The UNGC Local Network launches the Russian track of the Target Gender Equality international accelerator aimed at supporting participating companies that have recognized the need to set and achieve ambitious corporate goals for women's representation and leadership at senior and executive management levels.
The track involves a cycle of training events, as well as a series of local expert discussions and seminars in support of the program, which will be held by the Local Network in partnership with leading platforms and programs for women's leadership and gender equality. Partners include the Woman Who Matter (WWM) Forum and Award. On August 19, a public talk "With respect to everyone" was held together with Mary Kay, which supports international women's leadership programs of the UN GC, within the partnership at SOK Rybakov. The main topics of the talk covered current issues and problems of women's entrepreneurship. The speakers were Anna Sokolova, CEO Mary Kay Russia, Sofia Azizyan, Partner, Head of Audit Practice in Central, Eastern, Southeastern Europe and Central Asia, EY, and Marina Vashukova, Еxecutive Director of Association “National Network of the Global Compact”. Anna Rudakova, President of Diversity and Inclusion Association, founder and Director of Woman Who Matters Forum, moderated the discussion.
Why is it necessary to separate entrepreneurship into male and female?
From the UN point of view, the main reason for distinguishing between female and make entrepreneurship lies in two concepts: accessibility and vulnerability. The problem of gender equality and gender balance in entrepreneurship and business is part of the global crisis associated with the status of women and girls in the world, which is assessed – to varying degrees depending on the region, state and communities – in different ways, but still mainly in the context, causing fear, anxiety, concern or worry about the conditions in which they live, study, and work, as well as about their opportunities to make personal choices related to their life, future, destiny, and sometimes – and not rarely – their health, body, psychological and physical safety. Women and girls, along with children, people with disabilities, people living on the breadline, migrants due to conflicts or natural disasters, etc., are officially vulnerable categories for whom access to resources (land, financial, informational or others) is inhibited or impossible. Unlocking this access and new opportunities will significantly improve the lives and conditions of a large number of women and their families, the well-being of communities and, as a result, multiply the benefits for local and global economies.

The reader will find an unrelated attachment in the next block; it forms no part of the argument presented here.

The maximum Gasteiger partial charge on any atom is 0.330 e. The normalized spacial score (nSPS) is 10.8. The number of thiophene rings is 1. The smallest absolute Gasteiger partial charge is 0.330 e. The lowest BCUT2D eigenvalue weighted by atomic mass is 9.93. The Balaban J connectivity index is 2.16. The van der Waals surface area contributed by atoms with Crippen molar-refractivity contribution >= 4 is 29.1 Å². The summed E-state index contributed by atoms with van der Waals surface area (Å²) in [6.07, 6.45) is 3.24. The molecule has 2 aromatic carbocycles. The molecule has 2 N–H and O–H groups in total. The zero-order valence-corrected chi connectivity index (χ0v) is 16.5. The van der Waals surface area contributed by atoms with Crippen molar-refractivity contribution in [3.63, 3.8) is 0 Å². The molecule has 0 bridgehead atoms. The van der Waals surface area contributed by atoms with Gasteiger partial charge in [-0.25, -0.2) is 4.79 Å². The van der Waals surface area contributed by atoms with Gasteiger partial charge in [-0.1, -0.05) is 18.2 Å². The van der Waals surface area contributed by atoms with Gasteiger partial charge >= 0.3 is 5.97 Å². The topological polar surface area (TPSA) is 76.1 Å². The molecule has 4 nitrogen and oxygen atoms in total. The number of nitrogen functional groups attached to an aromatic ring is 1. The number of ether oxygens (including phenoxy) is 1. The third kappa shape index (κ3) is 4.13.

Accordingly, my colleagues and I, first of all, look at the development of women's entrepreneurship and enabling environment for achieving gender balance in the private sector as one of the tools to overcome this crisis. The second important context is the development of an inclusive society and of economic fundamentals for sustainable development, which has become a new paradigm for human development and is focused, among other things, on the values of justice, inclusion, diversity, and equal opportunities for all,” Marina Vashukova stressed.
Vulnerability and support for women in pandemic
According to the Mastercard’s Index of Women Entrepreneurs (MIWE) study conducted in 2020, women around the world were the most affected group during the pandemic: the majority (87%) of businesswomen reported that the COVID-19 crisis has negatively impacted their businesses.
Obviously, the more vulnerable categories have suffered more: the poor have become even poorer, the oppressed – even more oppressed. And their support requires more serious, systemic and targeted measures.
Women are potentially more vulnerable and sensitive to crises in terms of gender and social roles. Women have suffered more from layoffs (just as they are often more vulnerable when hired), necessary assistance and support of children or families.
They have experienced a surge in domestic violence, they have a smaller rainy-day fund, they often find it more difficult to endure the psychological crisis of responsibility, the choice of the family often turns to women as “first victims” when deciding who can be the first to give up business or work in favor of the family. Women and their businesses are influenced by the choice of clients who are subject to their stereotypes, they suffer more deeply and painfully from the inflexibility of banking services, intolerance or malpractice of regulators, controlling entities, and etc.